AIKEN, S.C. — In a win for public participation and environmental protection, the United States District Court denied the Department of Energy’s motion to dismiss a 2021 legal action filed by multiple citizen groups. The suit was prompted by the agencies’ failure to take the “hard look” required by the National Environmental Policy Act at their plans to more than quadruple the production of plutonium pits for new nuclear weapons and split their production between the Los Alamos National Laboratory and the Savannah River Site.
In her ruling, Judge Mary Geiger Lewis thoroughly rejected the defendants' arguments that the plaintiffs lacked standing, saying it was “not a close call”.
“We were able to defeat yet another attempt to use standing as a weapon to keep members of the public out of the government's decision-making process,” said Leslie Lenhardt, Senior Managing Attorney at the South Carolina Environmental Law Project (SCELP).
To date, the Department of Energy (DOE) has refused to fully examine the environmental and safety impacts of their cross-country plan, which would create massive quantities of dangerous and radioactive material, put hundreds of billions of taxpayer dollars on the line, risk a new nuclear arms race, and violate the nation's foundational environmental law. The Savannah River Site has never produced plutonium pits, the explosive core of all U.S. nuclear weapons, and currently stores 11.5 metric tons of plutonium, which poses a daunting management and disposal challenge. Pit production will only increase its plutonium burden, along with more waste that needs to be treated, stored and disposed of.
“The ruling is a significant loss for the DOE in its efforts to dodge its legal obligations under NEPA,” said Tom Clements, Director of SRS Watch. “We will push forward in court to make sure that the DOE conducts the mandated environmental analysis of impacts of plutonium pit production at all involved DOE sites, including sites at which plutonium waste would be disposed.”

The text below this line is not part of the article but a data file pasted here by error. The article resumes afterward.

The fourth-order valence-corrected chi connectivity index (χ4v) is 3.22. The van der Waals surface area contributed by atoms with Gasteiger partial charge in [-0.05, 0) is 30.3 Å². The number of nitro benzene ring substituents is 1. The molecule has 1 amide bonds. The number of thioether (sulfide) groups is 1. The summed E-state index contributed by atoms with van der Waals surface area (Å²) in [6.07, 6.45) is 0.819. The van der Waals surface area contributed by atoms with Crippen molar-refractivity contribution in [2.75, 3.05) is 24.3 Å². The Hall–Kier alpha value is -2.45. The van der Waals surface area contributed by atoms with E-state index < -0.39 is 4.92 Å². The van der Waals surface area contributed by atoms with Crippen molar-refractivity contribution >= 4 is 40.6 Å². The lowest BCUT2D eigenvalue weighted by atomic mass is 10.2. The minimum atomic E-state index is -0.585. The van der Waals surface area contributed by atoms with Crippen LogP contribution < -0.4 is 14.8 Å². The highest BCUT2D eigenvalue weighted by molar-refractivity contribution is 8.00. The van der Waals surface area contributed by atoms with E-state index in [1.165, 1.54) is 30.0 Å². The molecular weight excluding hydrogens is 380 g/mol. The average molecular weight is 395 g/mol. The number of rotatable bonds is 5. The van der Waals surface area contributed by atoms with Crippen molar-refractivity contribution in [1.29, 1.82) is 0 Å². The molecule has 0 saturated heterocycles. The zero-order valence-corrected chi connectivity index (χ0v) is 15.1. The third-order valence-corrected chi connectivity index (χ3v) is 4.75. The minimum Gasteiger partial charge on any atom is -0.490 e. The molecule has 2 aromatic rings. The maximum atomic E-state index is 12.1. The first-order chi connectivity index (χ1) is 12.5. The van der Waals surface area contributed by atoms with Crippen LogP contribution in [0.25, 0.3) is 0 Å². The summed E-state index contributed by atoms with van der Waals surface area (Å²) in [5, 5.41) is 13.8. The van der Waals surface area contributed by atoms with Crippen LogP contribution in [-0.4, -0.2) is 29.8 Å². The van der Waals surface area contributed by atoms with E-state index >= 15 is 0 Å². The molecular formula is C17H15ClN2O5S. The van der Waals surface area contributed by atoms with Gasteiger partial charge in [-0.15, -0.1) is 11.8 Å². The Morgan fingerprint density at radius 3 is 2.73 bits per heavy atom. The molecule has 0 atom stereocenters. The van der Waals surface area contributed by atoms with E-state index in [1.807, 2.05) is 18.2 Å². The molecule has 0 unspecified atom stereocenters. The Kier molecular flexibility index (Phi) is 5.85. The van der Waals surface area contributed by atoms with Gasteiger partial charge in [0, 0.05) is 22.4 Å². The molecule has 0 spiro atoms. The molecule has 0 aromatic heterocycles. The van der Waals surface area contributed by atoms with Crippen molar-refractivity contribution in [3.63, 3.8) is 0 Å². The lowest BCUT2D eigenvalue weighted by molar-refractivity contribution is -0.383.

Despite outdated analyses failing to account for significant changes in circumstances, the U.S. government has ignored the repeated calls from the public, including the plaintiffs specifically, to conduct the legally required “hard look” at this major shift in policy that will only exacerbate the already documented waste of taxpayers’ money.
“It’s critical that the public understands that no future pit production is to maintain the safety and reliability of the existing nuclear weapons stockpile,” said Jay Coghlan, Executive Director of Nuclear Watch New Mexico. “Instead, it is for speculative new designs that can’t be tested because of the international testing moratorium. Or worse yet, it could prompt the U.S. to resume testing, which would have severe proliferation consequences. This is the kind of needed public discussion that NNSA seeks to shut down while spending enormous sums of taxpayers' money on expanding nuclear weapons production.”
SCELP filed the lawsuit on behalf of Savannah River Site Watch, Nuclear Watch New Mexico, Tri-Valley CAREs and the Gullah/Geechee Sea Island Coalition in June of 2021 after the NNSA concluded it was unnecessary to conduct a broad, nationwide review of this two-site strategy. Instead, the agency is relying on a supplemental analysis of an outdated Programmatic Environmental Impact Statement (PEIS) completed more than a decade ago, along with a separate review done for SRS alone.
“We are thrilled that the Court ruled in our favor and that this landmark environmental case can now proceed toward a final decision,” said Marylia Kelley, Executive Director of the Livermore-based Tri-Valley CAREs. “What’s at stake in our litigation is nothing less than the question of whether the federal government will be allowed to run roughshod over affected communities like mine all across the country. We believe the Court will ultimately agree with Plaintiff groups that the National Nuclear Security Administration must produce a nationwide Programmatic Environmental Impact Statement and hold public hearings at all of the locations that will be actively involved in these dangerous plutonium bomb core activities, including Livermore, CA. The analysis of risks must precede implementation of the project in order to forestall serious environmental degradation and potential loss of life.”
Leslie Lenhardt, South Carolina Environmental Law Project, (843) 527-0078, firstname.lastname@example.org
Tom Clements, Savannah River Site Watch, (803) 240-7268, email@example.com
Jay Coghlan, Nuclear Watch New Mexico, (505) 989-7342, firstname.lastname@example.org
Marylia Kelley, Tri-Valley CAREs, (925) 255-3589, email@example.com
Queen Quet, Gullah/Geechee Sea Island Coalition, firstname.lastname@example.org